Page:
Manually raising the hairs on the skin stops them from laying flat, and makes it easier for your razor to cut the bristles. Pre-shaving, an exfoliator or scrub will soften the bristles as well as help lift the hairs.
Use a rich shaving cream or soap, and a badger hair shaving brush for ultimate lather - the richer the cream, the more generous the foam. Shaving brushes also help lift hairs off the skin and provide an additional level of gentle exfoliation.
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Apply shaving cream to the neck first, the area around the chin and upper lip second, and thirdly to the sides of the face. Shave in the opposite order to the order of application, as the hairs on the neck and around the mouth are tougher than those on the cheeks, they need longer to be softened by the shaving cream.
Keep it cool
Fill the basin with cold water to remove excess foam and hair from your razor. Whilst marginally less comfortable than warm water, the cold water will help tighten the skin as you shave, making the blade pass more smoothly across the surface of the skin.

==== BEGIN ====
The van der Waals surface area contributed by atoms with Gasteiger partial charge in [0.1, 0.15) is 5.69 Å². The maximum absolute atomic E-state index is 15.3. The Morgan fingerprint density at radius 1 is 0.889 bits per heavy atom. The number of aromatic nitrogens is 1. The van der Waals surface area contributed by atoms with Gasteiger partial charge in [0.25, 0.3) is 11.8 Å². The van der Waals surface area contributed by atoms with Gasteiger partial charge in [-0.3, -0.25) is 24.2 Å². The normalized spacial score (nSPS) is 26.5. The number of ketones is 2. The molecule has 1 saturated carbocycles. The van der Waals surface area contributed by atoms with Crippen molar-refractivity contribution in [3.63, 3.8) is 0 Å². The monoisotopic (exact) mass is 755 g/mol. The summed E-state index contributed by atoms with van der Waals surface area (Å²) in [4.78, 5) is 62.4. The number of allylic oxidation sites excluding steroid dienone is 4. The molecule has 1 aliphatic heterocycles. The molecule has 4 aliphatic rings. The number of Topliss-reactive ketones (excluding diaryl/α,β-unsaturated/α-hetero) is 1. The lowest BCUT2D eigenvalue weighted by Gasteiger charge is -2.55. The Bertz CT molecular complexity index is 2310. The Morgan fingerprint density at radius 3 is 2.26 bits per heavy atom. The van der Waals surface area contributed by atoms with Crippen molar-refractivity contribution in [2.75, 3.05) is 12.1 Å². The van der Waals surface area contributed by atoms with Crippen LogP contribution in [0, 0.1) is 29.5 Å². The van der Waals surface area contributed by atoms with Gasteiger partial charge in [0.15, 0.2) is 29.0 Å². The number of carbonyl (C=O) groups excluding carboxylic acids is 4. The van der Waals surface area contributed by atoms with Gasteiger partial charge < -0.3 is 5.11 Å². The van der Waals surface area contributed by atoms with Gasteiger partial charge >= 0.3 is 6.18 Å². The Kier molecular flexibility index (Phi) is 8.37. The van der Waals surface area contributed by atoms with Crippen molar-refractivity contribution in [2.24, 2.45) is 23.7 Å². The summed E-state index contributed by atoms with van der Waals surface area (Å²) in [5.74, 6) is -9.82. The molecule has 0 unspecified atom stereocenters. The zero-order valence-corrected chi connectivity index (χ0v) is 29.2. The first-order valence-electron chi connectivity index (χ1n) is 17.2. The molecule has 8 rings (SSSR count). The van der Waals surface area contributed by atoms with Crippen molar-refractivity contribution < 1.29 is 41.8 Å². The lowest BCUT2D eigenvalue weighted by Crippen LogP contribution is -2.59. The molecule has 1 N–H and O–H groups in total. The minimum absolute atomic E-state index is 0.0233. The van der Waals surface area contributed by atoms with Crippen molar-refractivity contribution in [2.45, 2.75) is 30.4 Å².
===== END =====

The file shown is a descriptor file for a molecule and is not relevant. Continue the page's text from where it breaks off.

Press, don't push
Razors are made for cutting the hairs, not for taking layers of skin with them. Use as little pressure as possible on the razor when passing it across the skin, and you'll find that you get fewer cuts and bumps.
After shaving, apply a soothing balm or moisturiser to the skin. This will immediately help it replenish and repair itself - shaving is traumatic for the skin, and it will need help to get it back to tip top condition. If you do manage to cut yourself, invest in an alum stick to apply to nicks in the skin - alum helps stop bleeding and is infinitely more stylish than leaving the house covered in small pieces of paper.
Let us know in the comments if our tips help you perfect your shaving techniques, or if you have any tips for shaving.